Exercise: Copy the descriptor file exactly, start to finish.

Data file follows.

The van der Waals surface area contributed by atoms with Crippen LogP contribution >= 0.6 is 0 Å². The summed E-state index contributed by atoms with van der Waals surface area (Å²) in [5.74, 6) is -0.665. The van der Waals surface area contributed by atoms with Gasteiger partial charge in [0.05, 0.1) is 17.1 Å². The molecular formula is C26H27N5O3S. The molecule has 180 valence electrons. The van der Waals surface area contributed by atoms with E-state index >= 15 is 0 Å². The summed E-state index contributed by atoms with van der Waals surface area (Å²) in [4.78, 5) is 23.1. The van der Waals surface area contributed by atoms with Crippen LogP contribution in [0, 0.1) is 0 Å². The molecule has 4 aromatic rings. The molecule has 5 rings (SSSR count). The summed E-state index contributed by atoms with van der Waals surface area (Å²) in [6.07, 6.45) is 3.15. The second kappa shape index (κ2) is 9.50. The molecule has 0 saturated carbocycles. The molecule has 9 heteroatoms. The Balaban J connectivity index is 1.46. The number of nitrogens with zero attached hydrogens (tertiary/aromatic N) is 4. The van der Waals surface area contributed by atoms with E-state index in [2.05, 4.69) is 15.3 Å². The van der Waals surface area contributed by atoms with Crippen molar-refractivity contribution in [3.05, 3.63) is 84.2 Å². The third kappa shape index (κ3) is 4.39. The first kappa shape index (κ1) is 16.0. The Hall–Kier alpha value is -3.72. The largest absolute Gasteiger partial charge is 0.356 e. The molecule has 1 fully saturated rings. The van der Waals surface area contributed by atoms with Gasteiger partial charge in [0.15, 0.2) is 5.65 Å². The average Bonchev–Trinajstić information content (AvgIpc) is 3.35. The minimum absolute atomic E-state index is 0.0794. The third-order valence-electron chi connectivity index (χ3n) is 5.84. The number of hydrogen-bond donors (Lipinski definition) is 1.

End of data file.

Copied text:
The van der Waals surface area contributed by atoms with Crippen LogP contribution >= 0.6 is 0 Å². The summed E-state index contributed by atoms with van der Waals surface area (Å²) in [5.74, 6) is -0.665. The van der Waals surface area contributed by atoms with Gasteiger partial charge in [0.05, 0.1) is 17.1 Å². The molecular formula is C26H27N5O3S. The molecule has 180 valence electrons. The van der Waals surface area contributed by atoms with E-state index >= 15 is 0 Å². The summed E-state index contributed by atoms with van der Waals surface area (Å²) in [4.78, 5) is 23.1. The van der Waals surface area contributed by atoms with Crippen LogP contribution in [0, 0.1) is 0 Å². The molecule has 4 aromatic rings. The molecule has 5 rings (SSSR count). The summed E-state index contributed by atoms with van der Waals surface area (Å²) in [6.07, 6.45) is 3.15. The second kappa shape index (κ2) is 9.50. The molecule has 0 saturated carbocycles. The molecule has 9 heteroatoms. The Balaban J connectivity index is 1.46. The number of nitrogens with zero attached hydrogens (tertiary/aromatic N) is 4. The van der Waals surface area contributed by atoms with E-state index in [2.05, 4.69) is 15.3 Å². The van der Waals surface area contributed by atoms with Crippen molar-refractivity contribution in [3.05, 3.63) is 84.2 Å². The third kappa shape index (κ3) is 4.39. The first kappa shape index (κ1) is 16.0. The Hall–Kier alpha value is -3.72. The largest absolute Gasteiger partial charge is 0.356 e. The molecule has 1 fully saturated rings. The van der Waals surface area contributed by atoms with Gasteiger partial charge in [0.15, 0.2) is 5.65 Å². The average Bonchev–Trinajstić information content (AvgIpc) is 3.35. The minimum absolute atomic E-state index is 0.0794. The third-order valence-electron chi connectivity index (χ3n) is 5.84. The number of hydrogen-bond donors (Lipinski definition) is 1.